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Division of Materials Sciences and Engineering

Scientists at the U.S. Department of Energy’s Ames Laboratory have discovered a state of magnetism that may be the missing link to understanding the relationship between magnetism and unconventional superconductivity. Read more

The Johnston team of (l-r) Aditya Somisetty, Chris Yao, William Julstrom and Paul Zhang confer on a bonus question on their way to winning the 2018 Ames Laboratory/Iowa State University Regional High School Science Bowl on Jan. 27 Check out the results HERE!

Critical Materials Institute Director Alex King speaks during the CMI Winter Meeting, held the week of Jan. 22 at the Colorado School of Mines. See More Photos

Steve Karsjen, left and representing Ames Laboratory, presents a check for $2,140 to Erika Peterson, CEO of the Boys and Girls Club of Story County. The contribution was half of the money raised by Ames Laboratory's 16th Annual Employee Holiday Auction, with an identical amount going to the Bethesda Lutheran Church Community Food Pantry.

Ames Laboratory scientists have discovered a way to sheathe metal under a single layer of graphite, potentially leading to new and better-controlled properties. READ MORE

DMSE Vision

World-leading research in accelerated discovery, design, and synthesis of bulk and nanostructured materials with novel and controlled functionality through cross-disciplinary teams integrating state-of-the-art experimental, computational and theoretical methods.

 

Welcome

The Division of Materials Sciences and Engineering (DMSE) performs materials research across a broad spectrum ranging from grand science challenges and discovery research which addresses fundamental limitations in our understanding of complex states of matter to directed research that guides design of new materials to advance energy technologies. Basic research conducted within the DMSE is performed primarily through funding provided by the Office of Basic Energy Sciences. Our directed research receives funding from a number of Department of Energy technologies offices including the Office of Energy Efficiency and Renewable Energy and the Office of Fossil Energy as well as work for others contracts.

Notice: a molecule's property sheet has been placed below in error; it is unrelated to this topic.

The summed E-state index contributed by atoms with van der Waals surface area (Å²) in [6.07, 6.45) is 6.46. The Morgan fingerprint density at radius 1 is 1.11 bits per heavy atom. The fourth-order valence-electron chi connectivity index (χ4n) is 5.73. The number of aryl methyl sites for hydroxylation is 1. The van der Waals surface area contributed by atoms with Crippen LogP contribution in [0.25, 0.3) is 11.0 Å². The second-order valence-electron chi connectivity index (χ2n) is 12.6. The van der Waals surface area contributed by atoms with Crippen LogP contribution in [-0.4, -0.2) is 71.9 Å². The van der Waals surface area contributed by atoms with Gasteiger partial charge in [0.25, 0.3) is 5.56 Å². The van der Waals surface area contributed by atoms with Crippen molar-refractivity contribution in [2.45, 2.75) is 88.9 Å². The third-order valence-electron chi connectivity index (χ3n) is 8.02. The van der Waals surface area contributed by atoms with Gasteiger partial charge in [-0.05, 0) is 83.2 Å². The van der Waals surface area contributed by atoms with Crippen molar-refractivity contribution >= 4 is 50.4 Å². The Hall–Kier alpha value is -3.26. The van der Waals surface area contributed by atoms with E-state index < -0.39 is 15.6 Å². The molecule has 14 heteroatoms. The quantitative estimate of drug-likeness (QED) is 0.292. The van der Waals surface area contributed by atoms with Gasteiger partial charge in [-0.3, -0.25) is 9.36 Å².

Core Competencies

  • Developing and utilizing advanced characterization methods, especially neutron and x-ray scattering, angle-resolved photoemission, solid-state NMR (including Dynamical Nuclear Polarization), ultra-sensitive chemical and structural analysis, and ultra-precise frequency measurements.
     
  • Design and synthesis of materials for energy-related applications including energy-efficient conversion, generation, transmission, and storage. Examples include invention of metamaterials, discovery of magnetocaloric materials, development of lead-free solders and magnets, and advancing materials and theory of superconductivity.
     
  • Developing theory and computational methods to accelerate materials discovery and design. Impacts include developing an accurate and efficient electronic structure algorithm for f-electron materials, an adaptive algorithm for crystal structure prediction and phase exploration, breakthrough tools for quantifiable spin dynamics prediction, and combining density functional theory with the coherent-potential approximation to predict bulk alloy properties.
     
  • Home to the well-known Materials Preparation Center (MPC), a unique national resource for making materials that enable science. Expertise includes the preparation and production of alloys, high-purity rare earth material, and single crystals.